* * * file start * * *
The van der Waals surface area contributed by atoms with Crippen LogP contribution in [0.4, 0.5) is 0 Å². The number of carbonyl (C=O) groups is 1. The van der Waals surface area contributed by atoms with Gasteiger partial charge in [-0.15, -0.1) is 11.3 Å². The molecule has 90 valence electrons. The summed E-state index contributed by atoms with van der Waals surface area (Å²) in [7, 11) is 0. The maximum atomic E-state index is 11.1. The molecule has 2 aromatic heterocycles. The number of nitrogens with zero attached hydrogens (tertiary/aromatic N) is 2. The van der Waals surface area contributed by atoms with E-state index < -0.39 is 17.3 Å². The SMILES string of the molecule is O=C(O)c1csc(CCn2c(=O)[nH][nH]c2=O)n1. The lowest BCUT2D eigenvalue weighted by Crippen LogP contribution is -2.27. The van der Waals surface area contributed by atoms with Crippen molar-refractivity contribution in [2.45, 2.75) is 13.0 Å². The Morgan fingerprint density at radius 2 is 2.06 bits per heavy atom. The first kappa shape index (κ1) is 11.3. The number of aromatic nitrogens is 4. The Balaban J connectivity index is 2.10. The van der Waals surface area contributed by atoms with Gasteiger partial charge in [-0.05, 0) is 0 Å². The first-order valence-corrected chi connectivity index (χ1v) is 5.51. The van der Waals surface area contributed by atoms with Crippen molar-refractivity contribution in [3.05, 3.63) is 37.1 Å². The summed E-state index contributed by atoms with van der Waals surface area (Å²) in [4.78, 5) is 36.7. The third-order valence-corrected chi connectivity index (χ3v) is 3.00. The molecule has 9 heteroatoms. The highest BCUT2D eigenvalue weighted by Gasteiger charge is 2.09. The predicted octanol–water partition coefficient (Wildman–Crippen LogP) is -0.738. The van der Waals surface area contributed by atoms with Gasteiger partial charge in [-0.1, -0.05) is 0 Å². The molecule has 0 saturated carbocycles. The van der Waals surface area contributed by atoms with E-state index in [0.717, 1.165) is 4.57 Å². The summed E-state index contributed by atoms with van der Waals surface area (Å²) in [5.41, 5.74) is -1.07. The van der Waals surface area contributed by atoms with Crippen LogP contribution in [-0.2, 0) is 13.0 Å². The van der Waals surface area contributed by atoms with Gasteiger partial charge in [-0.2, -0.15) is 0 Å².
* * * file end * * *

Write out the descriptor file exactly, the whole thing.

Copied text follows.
The van der Waals surface area contributed by atoms with Crippen LogP contribution in [0.4, 0.5) is 0 Å². The number of carbonyl (C=O) groups is 1. The van der Waals surface area contributed by atoms with Gasteiger partial charge in [-0.15, -0.1) is 11.3 Å². The molecule has 90 valence electrons. The summed E-state index contributed by atoms with van der Waals surface area (Å²) in [7, 11) is 0. The maximum atomic E-state index is 11.1. The molecule has 2 aromatic heterocycles. The number of nitrogens with zero attached hydrogens (tertiary/aromatic N) is 2. The van der Waals surface area contributed by atoms with E-state index < -0.39 is 17.3 Å². The SMILES string of the molecule is O=C(O)c1csc(CCn2c(=O)[nH][nH]c2=O)n1. The lowest BCUT2D eigenvalue weighted by Crippen LogP contribution is -2.27. The van der Waals surface area contributed by atoms with Crippen molar-refractivity contribution in [2.45, 2.75) is 13.0 Å². The Morgan fingerprint density at radius 2 is 2.06 bits per heavy atom. The first kappa shape index (κ1) is 11.3. The number of aromatic nitrogens is 4. The Balaban J connectivity index is 2.10. The van der Waals surface area contributed by atoms with Gasteiger partial charge in [-0.05, 0) is 0 Å². The first-order valence-corrected chi connectivity index (χ1v) is 5.51. The van der Waals surface area contributed by atoms with Crippen molar-refractivity contribution in [3.05, 3.63) is 37.1 Å². The summed E-state index contributed by atoms with van der Waals surface area (Å²) in [4.78, 5) is 36.7. The third-order valence-corrected chi connectivity index (χ3v) is 3.00. The molecule has 9 heteroatoms. The highest BCUT2D eigenvalue weighted by Gasteiger charge is 2.09. The predicted octanol–water partition coefficient (Wildman–Crippen LogP) is -0.738. The van der Waals surface area contributed by atoms with Gasteiger partial charge in [-0.1, -0.05) is 0 Å². The molecule has 0 saturated carbocycles. The van der Waals surface area contributed by atoms with E-state index in [0.717, 1.165) is 4.57 Å². The summed E-state index contributed by atoms with van der Waals surface area (Å²) in [5.41, 5.74) is -1.07. The van der Waals surface area contributed by atoms with Crippen LogP contribution in [-0.2, 0) is 13.0 Å². The van der Waals surface area contributed by atoms with Gasteiger partial charge in [-0.2, -0.15) is 0 Å².